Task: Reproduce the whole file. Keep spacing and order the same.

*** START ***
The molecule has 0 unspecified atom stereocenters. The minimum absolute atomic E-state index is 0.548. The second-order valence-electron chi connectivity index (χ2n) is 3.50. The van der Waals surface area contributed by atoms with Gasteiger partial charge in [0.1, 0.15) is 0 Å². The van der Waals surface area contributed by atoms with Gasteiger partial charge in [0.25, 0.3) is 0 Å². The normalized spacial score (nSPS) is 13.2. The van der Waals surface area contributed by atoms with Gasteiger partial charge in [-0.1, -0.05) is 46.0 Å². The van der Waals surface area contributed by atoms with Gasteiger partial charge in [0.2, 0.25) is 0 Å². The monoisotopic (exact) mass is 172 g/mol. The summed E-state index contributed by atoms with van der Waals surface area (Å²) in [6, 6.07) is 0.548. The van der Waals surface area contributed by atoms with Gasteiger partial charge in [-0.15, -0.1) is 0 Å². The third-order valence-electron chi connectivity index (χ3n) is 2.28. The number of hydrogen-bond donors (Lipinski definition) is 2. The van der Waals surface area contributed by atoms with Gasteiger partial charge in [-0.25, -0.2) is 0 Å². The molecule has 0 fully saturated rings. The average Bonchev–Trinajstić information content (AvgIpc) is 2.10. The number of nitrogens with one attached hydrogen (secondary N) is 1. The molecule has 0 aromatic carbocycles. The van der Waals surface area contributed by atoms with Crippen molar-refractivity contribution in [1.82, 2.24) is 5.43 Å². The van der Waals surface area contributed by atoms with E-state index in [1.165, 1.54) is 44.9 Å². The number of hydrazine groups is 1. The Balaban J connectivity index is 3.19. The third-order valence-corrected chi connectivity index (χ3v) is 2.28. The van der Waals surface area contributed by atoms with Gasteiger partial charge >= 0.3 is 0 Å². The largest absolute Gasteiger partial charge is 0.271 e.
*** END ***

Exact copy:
The molecule has 0 unspecified atom stereocenters. The minimum absolute atomic E-state index is 0.548. The second-order valence-electron chi connectivity index (χ2n) is 3.50. The van der Waals surface area contributed by atoms with Gasteiger partial charge in [0.1, 0.15) is 0 Å². The van der Waals surface area contributed by atoms with Gasteiger partial charge in [0.25, 0.3) is 0 Å². The normalized spacial score (nSPS) is 13.2. The van der Waals surface area contributed by atoms with Gasteiger partial charge in [-0.1, -0.05) is 46.0 Å². The van der Waals surface area contributed by atoms with Gasteiger partial charge in [0.2, 0.25) is 0 Å². The monoisotopic (exact) mass is 172 g/mol. The summed E-state index contributed by atoms with van der Waals surface area (Å²) in [6, 6.07) is 0.548. The van der Waals surface area contributed by atoms with Gasteiger partial charge in [-0.15, -0.1) is 0 Å². The third-order valence-electron chi connectivity index (χ3n) is 2.28. The number of hydrogen-bond donors (Lipinski definition) is 2. The van der Waals surface area contributed by atoms with Gasteiger partial charge in [-0.25, -0.2) is 0 Å². The molecule has 0 fully saturated rings. The average Bonchev–Trinajstić information content (AvgIpc) is 2.10. The number of nitrogens with one attached hydrogen (secondary N) is 1. The molecule has 0 aromatic carbocycles. The van der Waals surface area contributed by atoms with Crippen molar-refractivity contribution in [1.82, 2.24) is 5.43 Å². The van der Waals surface area contributed by atoms with E-state index in [1.165, 1.54) is 44.9 Å². The number of hydrazine groups is 1. The Balaban J connectivity index is 3.19. The third-order valence-corrected chi connectivity index (χ3v) is 2.28. The van der Waals surface area contributed by atoms with Gasteiger partial charge >= 0.3 is 0 Å². The largest absolute Gasteiger partial charge is 0.271 e.